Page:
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Adam Capay’s 1,647 days in solitary: New details emerge with the lifting of a publication ban

The Ontario government has decided not appeal a judge’s decision to abandon a charge of first-degree murder against Capay. The publication ban has been lifted now that Ontario has consented to Justice John Fregeau’s ruling from last month. Here’s what we can now share:

  • The 26-year-old from Lac Seul First Nation spend a total of 1,647 days in solitary, 11 more days than previously reported.
  • Fregeau said the procedure for reviewing Capay’s segregation was “meaningless” and violated protections against arbitrary detention in the Charter of Rights and Freedoms. 
  • Fregeau faulted the Ministry of Corrections for allowing a term of solitary that was "prolonged, egregious and intolerable.”
  • Capay was born to a family with severe alcohol dependency that seemed rooted in residential school attendance.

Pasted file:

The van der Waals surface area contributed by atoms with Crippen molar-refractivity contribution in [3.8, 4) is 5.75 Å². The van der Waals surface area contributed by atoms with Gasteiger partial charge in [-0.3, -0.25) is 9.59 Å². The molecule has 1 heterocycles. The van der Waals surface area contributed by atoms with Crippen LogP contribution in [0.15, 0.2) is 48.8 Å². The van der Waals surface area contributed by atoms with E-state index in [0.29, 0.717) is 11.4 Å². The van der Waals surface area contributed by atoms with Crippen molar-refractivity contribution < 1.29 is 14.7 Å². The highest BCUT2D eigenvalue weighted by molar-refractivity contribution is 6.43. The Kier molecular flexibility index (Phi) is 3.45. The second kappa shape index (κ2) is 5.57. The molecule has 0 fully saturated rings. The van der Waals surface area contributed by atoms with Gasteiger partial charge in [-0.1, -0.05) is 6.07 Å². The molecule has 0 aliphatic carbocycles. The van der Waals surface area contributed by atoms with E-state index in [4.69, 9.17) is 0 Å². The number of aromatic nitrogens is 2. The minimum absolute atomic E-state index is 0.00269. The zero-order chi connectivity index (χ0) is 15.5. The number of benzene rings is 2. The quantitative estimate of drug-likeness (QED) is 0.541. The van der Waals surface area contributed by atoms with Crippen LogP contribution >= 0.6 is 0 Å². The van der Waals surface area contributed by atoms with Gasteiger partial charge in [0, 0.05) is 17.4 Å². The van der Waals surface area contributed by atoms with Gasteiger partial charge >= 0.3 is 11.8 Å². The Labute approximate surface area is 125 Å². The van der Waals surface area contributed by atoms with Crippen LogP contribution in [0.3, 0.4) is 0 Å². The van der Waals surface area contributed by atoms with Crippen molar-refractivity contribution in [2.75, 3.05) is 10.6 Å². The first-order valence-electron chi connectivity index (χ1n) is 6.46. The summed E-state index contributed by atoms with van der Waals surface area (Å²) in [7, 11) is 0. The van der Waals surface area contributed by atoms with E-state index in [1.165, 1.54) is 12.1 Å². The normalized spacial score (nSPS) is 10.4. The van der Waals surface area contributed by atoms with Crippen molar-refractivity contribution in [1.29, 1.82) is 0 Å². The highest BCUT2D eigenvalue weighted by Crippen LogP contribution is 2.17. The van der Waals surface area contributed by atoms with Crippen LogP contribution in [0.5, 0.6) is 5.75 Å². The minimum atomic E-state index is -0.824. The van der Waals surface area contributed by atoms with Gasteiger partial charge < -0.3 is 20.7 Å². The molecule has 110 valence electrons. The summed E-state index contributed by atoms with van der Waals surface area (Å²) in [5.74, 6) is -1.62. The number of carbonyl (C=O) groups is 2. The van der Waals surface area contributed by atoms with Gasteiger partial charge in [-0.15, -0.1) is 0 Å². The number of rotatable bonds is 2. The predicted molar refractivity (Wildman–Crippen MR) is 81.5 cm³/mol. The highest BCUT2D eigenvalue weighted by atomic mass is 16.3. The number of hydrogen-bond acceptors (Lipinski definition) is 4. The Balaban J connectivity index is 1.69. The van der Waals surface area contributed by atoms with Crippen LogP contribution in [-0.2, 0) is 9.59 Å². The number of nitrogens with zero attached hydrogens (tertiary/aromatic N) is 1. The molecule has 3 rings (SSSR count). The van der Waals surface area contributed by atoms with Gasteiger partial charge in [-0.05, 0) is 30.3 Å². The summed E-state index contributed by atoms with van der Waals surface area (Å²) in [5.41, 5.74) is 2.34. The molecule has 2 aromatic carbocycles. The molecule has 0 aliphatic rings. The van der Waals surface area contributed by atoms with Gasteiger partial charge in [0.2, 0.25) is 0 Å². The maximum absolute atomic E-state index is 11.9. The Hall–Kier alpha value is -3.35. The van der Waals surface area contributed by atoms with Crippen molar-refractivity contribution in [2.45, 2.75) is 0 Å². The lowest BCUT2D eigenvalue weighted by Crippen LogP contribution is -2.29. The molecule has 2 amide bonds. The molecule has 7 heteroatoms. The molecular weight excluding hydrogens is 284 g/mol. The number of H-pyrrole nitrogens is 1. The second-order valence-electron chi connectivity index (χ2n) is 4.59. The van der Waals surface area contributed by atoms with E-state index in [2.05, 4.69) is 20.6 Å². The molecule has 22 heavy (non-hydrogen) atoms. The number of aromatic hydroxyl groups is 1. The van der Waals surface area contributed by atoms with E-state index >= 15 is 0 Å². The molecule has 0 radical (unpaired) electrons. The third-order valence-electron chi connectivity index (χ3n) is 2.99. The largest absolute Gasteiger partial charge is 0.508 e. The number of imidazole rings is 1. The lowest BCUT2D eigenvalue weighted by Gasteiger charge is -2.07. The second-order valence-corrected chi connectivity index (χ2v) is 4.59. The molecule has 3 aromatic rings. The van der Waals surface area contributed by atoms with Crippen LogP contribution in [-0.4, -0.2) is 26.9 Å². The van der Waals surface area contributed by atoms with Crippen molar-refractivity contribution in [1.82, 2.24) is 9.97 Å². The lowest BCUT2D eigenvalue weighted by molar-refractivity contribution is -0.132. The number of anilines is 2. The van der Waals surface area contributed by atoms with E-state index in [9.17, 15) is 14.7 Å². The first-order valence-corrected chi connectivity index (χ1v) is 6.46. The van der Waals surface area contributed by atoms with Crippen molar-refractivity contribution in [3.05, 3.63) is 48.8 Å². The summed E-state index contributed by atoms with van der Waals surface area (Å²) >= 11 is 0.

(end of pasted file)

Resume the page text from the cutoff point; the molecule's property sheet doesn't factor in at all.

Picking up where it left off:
• When Capay was 10, his father put a loaded gun to his head and asked Mr. Capay to pull the trigger. By then, Capay had already been drinking, smoking marijuana and doing inhalants for several years.
  • Capay’s formal education ended in Grade 7 or 8 after assaults on a teacher and police officer.
  • In 2012, while serving a five-month sentence in a Thunder Bay jail, Capay sneaked toward Sherman Quisses, who was in bed, and fatally stabbed the 35-year-old in the neck with a pen.
  • Capay’s lawyers conceded that he stabbed Quisses, but argued his mental state at the time will never be known because staff failed to do reviews of his detention or send him to psychiatric assessment.